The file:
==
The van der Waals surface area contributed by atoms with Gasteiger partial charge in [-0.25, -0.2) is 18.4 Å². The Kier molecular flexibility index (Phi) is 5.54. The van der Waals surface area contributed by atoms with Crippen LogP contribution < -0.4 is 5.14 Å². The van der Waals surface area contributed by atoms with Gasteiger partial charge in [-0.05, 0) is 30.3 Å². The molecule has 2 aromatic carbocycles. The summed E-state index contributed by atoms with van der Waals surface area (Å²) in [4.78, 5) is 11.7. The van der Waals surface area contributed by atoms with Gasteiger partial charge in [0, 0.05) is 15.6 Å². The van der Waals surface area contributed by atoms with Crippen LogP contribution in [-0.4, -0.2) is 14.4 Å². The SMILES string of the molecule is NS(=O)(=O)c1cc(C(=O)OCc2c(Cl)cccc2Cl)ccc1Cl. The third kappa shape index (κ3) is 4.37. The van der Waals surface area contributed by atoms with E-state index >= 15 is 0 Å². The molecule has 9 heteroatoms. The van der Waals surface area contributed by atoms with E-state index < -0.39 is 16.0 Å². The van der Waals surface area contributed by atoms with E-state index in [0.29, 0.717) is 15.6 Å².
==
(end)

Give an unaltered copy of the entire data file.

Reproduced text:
The van der Waals surface area contributed by atoms with Gasteiger partial charge in [-0.25, -0.2) is 18.4 Å². The Kier molecular flexibility index (Phi) is 5.54. The van der Waals surface area contributed by atoms with Crippen LogP contribution < -0.4 is 5.14 Å². The van der Waals surface area contributed by atoms with Gasteiger partial charge in [-0.05, 0) is 30.3 Å². The molecule has 2 aromatic carbocycles. The summed E-state index contributed by atoms with van der Waals surface area (Å²) in [4.78, 5) is 11.7. The van der Waals surface area contributed by atoms with Gasteiger partial charge in [0, 0.05) is 15.6 Å². The van der Waals surface area contributed by atoms with Crippen LogP contribution in [-0.4, -0.2) is 14.4 Å². The SMILES string of the molecule is NS(=O)(=O)c1cc(C(=O)OCc2c(Cl)cccc2Cl)ccc1Cl. The third kappa shape index (κ3) is 4.37. The van der Waals surface area contributed by atoms with E-state index >= 15 is 0 Å². The molecule has 9 heteroatoms. The van der Waals surface area contributed by atoms with E-state index < -0.39 is 16.0 Å². The van der Waals surface area contributed by atoms with E-state index in [0.29, 0.717) is 15.6 Å².